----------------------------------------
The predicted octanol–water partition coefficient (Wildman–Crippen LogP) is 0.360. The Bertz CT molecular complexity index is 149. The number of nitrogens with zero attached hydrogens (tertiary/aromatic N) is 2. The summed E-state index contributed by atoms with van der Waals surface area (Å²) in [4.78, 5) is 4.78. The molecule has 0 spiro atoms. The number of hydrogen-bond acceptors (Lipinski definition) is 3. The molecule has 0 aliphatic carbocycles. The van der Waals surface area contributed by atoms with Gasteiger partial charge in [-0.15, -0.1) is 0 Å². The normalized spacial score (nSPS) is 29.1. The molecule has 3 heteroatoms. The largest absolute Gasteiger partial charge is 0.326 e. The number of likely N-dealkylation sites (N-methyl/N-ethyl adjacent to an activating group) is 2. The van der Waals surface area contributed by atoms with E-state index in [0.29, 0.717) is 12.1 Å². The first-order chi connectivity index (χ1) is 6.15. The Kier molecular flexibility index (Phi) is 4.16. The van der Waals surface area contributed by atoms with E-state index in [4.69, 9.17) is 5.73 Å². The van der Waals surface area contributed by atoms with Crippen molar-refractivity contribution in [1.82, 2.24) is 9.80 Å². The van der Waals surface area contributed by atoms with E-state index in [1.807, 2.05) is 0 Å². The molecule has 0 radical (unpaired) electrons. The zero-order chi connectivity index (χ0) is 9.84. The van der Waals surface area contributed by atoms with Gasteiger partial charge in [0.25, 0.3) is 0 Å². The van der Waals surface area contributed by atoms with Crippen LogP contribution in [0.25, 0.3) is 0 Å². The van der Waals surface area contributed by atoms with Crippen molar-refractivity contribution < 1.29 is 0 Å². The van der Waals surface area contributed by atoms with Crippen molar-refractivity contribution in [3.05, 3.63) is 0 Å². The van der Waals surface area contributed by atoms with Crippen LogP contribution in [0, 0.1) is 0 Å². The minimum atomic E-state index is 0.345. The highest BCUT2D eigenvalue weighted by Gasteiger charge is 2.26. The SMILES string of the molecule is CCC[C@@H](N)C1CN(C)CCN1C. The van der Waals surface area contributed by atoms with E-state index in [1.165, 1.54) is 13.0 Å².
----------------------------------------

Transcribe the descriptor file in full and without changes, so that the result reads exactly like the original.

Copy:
The predicted octanol–water partition coefficient (Wildman–Crippen LogP) is 0.360. The Bertz CT molecular complexity index is 149. The number of nitrogens with zero attached hydrogens (tertiary/aromatic N) is 2. The summed E-state index contributed by atoms with van der Waals surface area (Å²) in [4.78, 5) is 4.78. The molecule has 0 spiro atoms. The number of hydrogen-bond acceptors (Lipinski definition) is 3. The molecule has 0 aliphatic carbocycles. The van der Waals surface area contributed by atoms with Gasteiger partial charge in [-0.15, -0.1) is 0 Å². The normalized spacial score (nSPS) is 29.1. The molecule has 3 heteroatoms. The largest absolute Gasteiger partial charge is 0.326 e. The number of likely N-dealkylation sites (N-methyl/N-ethyl adjacent to an activating group) is 2. The van der Waals surface area contributed by atoms with E-state index in [0.29, 0.717) is 12.1 Å². The first-order chi connectivity index (χ1) is 6.15. The Kier molecular flexibility index (Phi) is 4.16. The van der Waals surface area contributed by atoms with E-state index in [4.69, 9.17) is 5.73 Å². The van der Waals surface area contributed by atoms with Crippen molar-refractivity contribution in [1.82, 2.24) is 9.80 Å². The van der Waals surface area contributed by atoms with E-state index in [1.807, 2.05) is 0 Å². The molecule has 0 radical (unpaired) electrons. The zero-order chi connectivity index (χ0) is 9.84. The van der Waals surface area contributed by atoms with Gasteiger partial charge in [0.25, 0.3) is 0 Å². The van der Waals surface area contributed by atoms with Crippen LogP contribution in [0.25, 0.3) is 0 Å². The van der Waals surface area contributed by atoms with Crippen molar-refractivity contribution < 1.29 is 0 Å². The van der Waals surface area contributed by atoms with Crippen molar-refractivity contribution in [3.05, 3.63) is 0 Å². The van der Waals surface area contributed by atoms with Crippen LogP contribution in [0, 0.1) is 0 Å². The minimum atomic E-state index is 0.345. The highest BCUT2D eigenvalue weighted by Gasteiger charge is 2.26. The SMILES string of the molecule is CCC[C@@H](N)C1CN(C)CCN1C. The van der Waals surface area contributed by atoms with E-state index in [1.165, 1.54) is 13.0 Å².